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The Guilfordian

The student news site of Guilford College

The Guilfordian

The student news site of Guilford College

The Guilfordian

Greensboro catching on to roller derby trend

It was four in the morning early in February, and Aubrey Lockard was watching “Whip It.” A 22-year-old UNC-G student, Lockard had opted to forgo studying for class that night. The next day, she created a Facebook page for Greensboro Roller Derby, which rapidly grew in popularity to over 1,000 fans.A movement had begun.

On Feb. 21, over 70 women gathered at Chumley’s Bar to inaugurate Greensboro’s first roller derby team. The Camel City Thrashers from Winston-Salem practice in Greensboro, but Greensboro Roller Derby is the first organized effort to pull together a team in the city.

“It seemed like a room full of people who were just waiting for someone to say ‘Let’s do this,'” said Cara Craig ’06. “It feels really collaborative.”

Craig attended the meeting and plans to join the team. She first heard about roller derby through a friend whose sister played in Austin under the name “Helena Hand Basket.” In 2006, A&E aired a short-lived reality series on derby in Austin, which Craig remembers watching.

After going to a few of the Carolina Roller Girls’ bouts, Craig and some friends had considered starting a team in Greensboro.

“I think what stopped me then is I didn’t have health insurance, and it’s a lot of work,” Craig said. “It’s been in the back of my head for a while now.”

“Roller derby is the basis for any healthy city,” said senior Eileen Barnett, who is eager to see the team get off the ground. Barnett is from Richmond, Va., home of the River City Roller Girls.

Over the next year, Lockard and the other women of Greensboro Roller Derby hope to begin practicing together regularly, hold tryouts, and begin competing in early 2011. They’ve already chosen pink and black as their colors, put up a Web site at, and begun looking into fundraising. Their biggest obstacle is finding a regular place to skate.

“I’m really tired of trying to find somewhere to skate, but I’m not going to give up,” said Lockard, who skates as “Molly Flogger.” “We’re skating at public times at Skateland (USA). We’re looking for somewhere to have closed practices.”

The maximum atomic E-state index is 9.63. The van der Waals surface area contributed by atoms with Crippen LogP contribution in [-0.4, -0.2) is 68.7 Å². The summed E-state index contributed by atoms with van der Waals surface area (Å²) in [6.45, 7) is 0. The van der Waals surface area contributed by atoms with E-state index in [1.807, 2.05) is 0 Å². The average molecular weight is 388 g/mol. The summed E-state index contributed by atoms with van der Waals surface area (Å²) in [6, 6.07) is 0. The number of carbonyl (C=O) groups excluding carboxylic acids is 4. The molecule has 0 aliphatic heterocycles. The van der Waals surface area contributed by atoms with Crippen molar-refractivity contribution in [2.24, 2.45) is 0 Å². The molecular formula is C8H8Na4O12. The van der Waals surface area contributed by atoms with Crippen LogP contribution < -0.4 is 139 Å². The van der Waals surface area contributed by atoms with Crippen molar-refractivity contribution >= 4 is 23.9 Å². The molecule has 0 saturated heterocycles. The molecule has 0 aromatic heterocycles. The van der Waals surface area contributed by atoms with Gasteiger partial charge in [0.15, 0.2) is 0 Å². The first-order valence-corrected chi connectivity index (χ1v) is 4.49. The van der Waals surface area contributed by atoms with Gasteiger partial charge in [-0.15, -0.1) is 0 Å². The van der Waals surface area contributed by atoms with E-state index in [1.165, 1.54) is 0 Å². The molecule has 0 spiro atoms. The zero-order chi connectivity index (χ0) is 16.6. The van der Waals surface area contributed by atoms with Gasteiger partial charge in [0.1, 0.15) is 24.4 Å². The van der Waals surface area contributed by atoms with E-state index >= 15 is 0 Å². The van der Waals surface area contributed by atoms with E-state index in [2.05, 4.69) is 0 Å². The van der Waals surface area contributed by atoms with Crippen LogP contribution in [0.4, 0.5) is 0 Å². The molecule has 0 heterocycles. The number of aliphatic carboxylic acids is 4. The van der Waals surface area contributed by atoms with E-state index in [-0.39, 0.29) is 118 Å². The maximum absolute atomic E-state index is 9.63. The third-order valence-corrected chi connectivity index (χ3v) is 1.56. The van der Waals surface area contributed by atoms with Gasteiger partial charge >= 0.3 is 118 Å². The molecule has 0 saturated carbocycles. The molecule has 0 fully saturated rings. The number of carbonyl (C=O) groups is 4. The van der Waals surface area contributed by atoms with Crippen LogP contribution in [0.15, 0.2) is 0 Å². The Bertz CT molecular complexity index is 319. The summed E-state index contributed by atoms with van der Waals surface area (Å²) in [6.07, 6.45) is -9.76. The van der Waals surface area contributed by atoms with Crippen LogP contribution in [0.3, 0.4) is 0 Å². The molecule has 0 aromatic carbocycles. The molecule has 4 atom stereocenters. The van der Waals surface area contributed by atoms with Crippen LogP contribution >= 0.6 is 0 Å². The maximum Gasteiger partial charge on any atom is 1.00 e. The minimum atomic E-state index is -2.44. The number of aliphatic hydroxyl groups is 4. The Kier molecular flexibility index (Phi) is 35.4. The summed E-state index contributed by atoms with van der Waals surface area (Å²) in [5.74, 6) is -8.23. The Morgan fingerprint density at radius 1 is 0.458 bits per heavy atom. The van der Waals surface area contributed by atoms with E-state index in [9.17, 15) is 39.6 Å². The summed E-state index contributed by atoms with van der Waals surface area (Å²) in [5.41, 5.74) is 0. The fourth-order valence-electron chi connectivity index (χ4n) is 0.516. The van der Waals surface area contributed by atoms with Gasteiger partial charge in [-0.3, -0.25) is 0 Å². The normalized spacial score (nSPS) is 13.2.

In roller derby, each team can have 20 members, but only 14 can be on the roster for a given competition, referred to as a “bout.” Players rotate in and out between “jams,” where one jammer, three blockers, and one pivot from each team race around the track trying to score points.

With so much interest in the team, Lockard said it is likely that more than one team will be formed. Names that have been tossed around include the Mad Dollys (in reference to Dolley Madison) and Natty’s Naughties (in reference to Nathaniel Greene).

Once Greensboro Roller Derby is off the ground and established, players will have to pass a skills assessment test to join the team. Eventually, they hope to join the Women’s Flat Track Derby Association, which requires apprenticing with an established league. To skate with the team you have to be 18, but players on WFTDA teams need to be 21 or older.

Until then, the team can compete in unofficial bouts like other undocumented teams, such as the Camel City Thrashers.

“People don’t realize that people still do derby,” said Denise Porterfield, aka “Kat Diablo,” of the Thrashers. “I don’t know anybody who could balance derby and another hobby . it just takes over almost everything.”

If the Thrashers’ bout at the Greensboro Sportsplex on Feb. 19 was any indication, Greensboro Roller Derby will have no trouble attracting fans. Joined by some players from other teams, the Thrashers split into two teams for the invitational.

Despite the seemingly high price, the Sportsplex was packed. Porterfield estimated that 500 people attended, and many sat on the floor because there weren’t enough seats.

“I wanted to go so bad, but it was $10 and that’s too much,” said junior Hilary Flint. “I still own a pair of rollerblades from Carolina Thrift. I rollerblade any chance I can get.”

Considering the widespread interest in a Greensboro team from players and fans alike, it seems the Triad is big enough for both teams as long as Lockard, Craig, and others can find somewhere to skate regularly. As the word spreads through local media coverage, Facebook, and word of mouth, Greensboro Roller Derby won’t remain a secret much longer.

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